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The Faller and Kvistborg labs are seeking a talented and enthusiastic individual to investigate the role of ribosome heterogeneity in health and disease. The position is focused on computational analysis, so experience in computational biology and bioinformatics is needed.
The project involves the study of the exciting new field of ribosome heterogeneity. The idea that not all ribosomes are the same, and that they can have a direct regulatory role in translation, is a fascinating one. It is now thought that the ribosome provides an additional layer of gene regulation that has previously been over-looked. We have developed a bioinformatics method to study this phenomenon, and the successful candidate will extend this to study consequences of ribosome heterogeneity in biological systems, using multi-omics datasets. We are particularly interested in the response of cancer cells to immune attack, and this will form the core of the project. Our ultimate goal is to understand how important ribosome heterogeneity is, and to develop tools to allow a more thorough understanding of it.
We are seeking a motivated bioinformatics PhD candidate with an interest in cancer biology, immunology or RNA translation. The candidate will work extensively with wet lab students and postdocs, and the ability to communicate scientific ideas effectively is key. Experience in Python or R is required. We are interested in both pure bioinformatics students and students with a wet-lab background.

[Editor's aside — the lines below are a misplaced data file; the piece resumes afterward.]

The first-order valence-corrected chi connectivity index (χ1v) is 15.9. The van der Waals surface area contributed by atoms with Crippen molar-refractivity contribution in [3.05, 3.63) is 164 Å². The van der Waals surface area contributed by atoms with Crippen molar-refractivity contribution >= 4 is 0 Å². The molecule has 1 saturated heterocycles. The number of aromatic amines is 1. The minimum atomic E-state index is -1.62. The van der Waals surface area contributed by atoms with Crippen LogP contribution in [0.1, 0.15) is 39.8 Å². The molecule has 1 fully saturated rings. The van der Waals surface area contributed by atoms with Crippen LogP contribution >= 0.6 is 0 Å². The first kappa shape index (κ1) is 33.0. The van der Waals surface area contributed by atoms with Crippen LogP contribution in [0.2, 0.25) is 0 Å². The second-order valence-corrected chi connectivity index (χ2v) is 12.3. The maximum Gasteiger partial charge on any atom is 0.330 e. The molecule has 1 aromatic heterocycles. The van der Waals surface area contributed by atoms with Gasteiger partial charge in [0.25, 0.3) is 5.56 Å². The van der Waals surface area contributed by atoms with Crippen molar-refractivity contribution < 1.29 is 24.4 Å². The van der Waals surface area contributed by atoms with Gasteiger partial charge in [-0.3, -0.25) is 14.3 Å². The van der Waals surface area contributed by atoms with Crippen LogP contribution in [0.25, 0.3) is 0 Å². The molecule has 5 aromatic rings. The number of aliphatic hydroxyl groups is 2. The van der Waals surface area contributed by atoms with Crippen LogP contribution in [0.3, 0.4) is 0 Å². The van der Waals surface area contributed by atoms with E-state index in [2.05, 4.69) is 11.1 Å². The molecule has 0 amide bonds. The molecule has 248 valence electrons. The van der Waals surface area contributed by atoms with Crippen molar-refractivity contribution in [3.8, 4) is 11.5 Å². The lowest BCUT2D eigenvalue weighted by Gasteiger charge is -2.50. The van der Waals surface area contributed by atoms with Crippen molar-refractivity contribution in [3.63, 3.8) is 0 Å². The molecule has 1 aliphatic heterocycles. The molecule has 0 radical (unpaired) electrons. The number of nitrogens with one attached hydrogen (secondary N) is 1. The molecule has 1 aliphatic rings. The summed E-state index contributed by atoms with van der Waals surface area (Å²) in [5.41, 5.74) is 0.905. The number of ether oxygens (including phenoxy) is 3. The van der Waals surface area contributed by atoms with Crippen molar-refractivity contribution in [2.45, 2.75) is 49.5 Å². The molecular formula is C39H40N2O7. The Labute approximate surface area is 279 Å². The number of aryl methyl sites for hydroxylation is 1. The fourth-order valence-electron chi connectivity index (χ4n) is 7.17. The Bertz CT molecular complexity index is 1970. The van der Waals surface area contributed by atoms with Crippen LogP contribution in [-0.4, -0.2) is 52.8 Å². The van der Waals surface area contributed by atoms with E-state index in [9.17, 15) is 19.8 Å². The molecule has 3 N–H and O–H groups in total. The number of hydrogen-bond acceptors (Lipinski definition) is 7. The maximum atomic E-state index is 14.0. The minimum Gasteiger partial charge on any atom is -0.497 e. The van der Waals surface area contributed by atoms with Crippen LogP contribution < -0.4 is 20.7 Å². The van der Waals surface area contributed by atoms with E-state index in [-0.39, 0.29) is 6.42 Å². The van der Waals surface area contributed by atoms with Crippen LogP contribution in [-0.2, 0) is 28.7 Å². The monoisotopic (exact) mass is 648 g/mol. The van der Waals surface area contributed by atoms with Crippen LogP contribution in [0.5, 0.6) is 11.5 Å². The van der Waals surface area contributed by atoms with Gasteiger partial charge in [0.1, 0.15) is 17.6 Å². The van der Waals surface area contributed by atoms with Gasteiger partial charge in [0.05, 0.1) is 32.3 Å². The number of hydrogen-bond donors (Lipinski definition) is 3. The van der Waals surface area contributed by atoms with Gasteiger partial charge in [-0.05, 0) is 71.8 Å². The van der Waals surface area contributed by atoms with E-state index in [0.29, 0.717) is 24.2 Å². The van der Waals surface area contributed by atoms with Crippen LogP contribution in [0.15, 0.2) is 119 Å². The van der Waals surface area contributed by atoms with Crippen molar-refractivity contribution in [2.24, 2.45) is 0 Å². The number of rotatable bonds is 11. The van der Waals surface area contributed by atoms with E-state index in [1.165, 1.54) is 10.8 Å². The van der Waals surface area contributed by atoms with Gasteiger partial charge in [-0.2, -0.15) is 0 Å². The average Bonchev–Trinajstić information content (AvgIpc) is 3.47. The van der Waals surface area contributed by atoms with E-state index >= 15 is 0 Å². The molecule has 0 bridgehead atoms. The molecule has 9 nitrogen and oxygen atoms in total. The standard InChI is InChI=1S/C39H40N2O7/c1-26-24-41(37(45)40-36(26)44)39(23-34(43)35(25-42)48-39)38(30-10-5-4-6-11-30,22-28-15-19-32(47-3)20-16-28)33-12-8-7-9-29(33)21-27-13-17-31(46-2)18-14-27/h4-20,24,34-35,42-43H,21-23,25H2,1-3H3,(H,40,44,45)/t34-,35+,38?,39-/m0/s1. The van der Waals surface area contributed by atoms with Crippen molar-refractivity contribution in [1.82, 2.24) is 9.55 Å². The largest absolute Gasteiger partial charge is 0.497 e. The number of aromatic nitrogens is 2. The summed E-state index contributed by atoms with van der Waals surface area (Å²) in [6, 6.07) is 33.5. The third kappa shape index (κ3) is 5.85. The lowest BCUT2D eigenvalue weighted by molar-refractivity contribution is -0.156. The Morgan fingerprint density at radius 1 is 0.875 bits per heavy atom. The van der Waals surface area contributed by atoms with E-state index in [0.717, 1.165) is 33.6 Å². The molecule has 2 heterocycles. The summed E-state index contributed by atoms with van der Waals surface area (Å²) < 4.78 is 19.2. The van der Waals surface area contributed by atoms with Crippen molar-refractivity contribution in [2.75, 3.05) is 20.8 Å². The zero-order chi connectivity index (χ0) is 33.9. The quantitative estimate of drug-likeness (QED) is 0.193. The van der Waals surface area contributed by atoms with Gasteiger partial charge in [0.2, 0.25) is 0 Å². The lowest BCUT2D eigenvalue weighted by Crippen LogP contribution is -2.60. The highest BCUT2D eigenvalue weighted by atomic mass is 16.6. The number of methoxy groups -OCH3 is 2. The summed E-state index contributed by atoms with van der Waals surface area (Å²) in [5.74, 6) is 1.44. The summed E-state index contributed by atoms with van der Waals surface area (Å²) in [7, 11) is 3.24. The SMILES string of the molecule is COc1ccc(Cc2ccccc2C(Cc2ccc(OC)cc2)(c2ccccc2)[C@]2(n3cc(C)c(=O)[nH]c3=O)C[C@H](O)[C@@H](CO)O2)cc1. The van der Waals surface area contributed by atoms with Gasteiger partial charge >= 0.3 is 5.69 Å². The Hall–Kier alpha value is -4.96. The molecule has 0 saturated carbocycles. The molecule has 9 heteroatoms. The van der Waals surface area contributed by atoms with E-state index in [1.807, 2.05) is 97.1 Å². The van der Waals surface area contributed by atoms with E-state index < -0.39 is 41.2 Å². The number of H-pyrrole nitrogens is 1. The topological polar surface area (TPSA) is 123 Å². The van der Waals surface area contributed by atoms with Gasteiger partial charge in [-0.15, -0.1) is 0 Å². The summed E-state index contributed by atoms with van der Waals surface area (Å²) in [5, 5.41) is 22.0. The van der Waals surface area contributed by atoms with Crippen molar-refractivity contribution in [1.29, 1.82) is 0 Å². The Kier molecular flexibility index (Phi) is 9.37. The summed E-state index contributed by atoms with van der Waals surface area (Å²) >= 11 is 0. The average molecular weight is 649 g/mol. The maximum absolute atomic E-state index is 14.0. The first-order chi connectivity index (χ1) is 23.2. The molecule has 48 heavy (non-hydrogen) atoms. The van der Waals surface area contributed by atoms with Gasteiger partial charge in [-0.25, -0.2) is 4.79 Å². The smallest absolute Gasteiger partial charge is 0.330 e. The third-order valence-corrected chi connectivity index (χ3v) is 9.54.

You will have the opportunity to follow high-quality courses offered by the OOA oncology graduate school throughout your PhD.
Salary level: PhD-scale
We offer a stimulating and interactive research environment, free use of all state-of-the-art facilities. Your temporary employment will be for a period of at least four years. The terms of employment will be in accordance with the CAO Ziekenhuizen (Collective Labour Agreement for Hospitals).
The Netherlands Cancer Institute (NKI) is an independent research institute located in the lively city of Amsterdam. The Institute covers all major areas of molecular and cellular cancer biology, with special emphasis on mouse tumour models, functional screens, cancer cell biology and translational research. The Netherlands Cancer Institute and the Antoni van Leeuwenhoek Hospital form an integrated cancer centre, combining a research laboratory and a hospital under one roof in a single, independent organization. All hospital departments have an extensive research program, often in close collaboration with the research laboratory. This research is focused on improving cancer treatment through imaging and molecular diagnostics, new medicine, improved operating techniques, more effective radiotherapy, and combinations of these, epidemiology and psychosocial research.
The research groups at the NKI-AVL are supported by state-of-the-art equipment and facilities, most with dedicated support staff. The Institute has a High Performance Computing Facility, a functional screening facility for RNAi and small-molecule libraries, excellent facilities for microscopy, flow-cytometry, protein expression and purification, and many more.
Inspiring international atmosphere
Approximately 550 people work in the research laboratory and many of the clinicians are involved in research. Work discussions, lectures and seminars are in English and a large number of non-Dutch post-docs, students and staff members contribute to the stimulating and international atmosphere of the Institute.
The Netherlands Cancer Institute
Plesmanlaan 121, 1066 CX, Amsterdam
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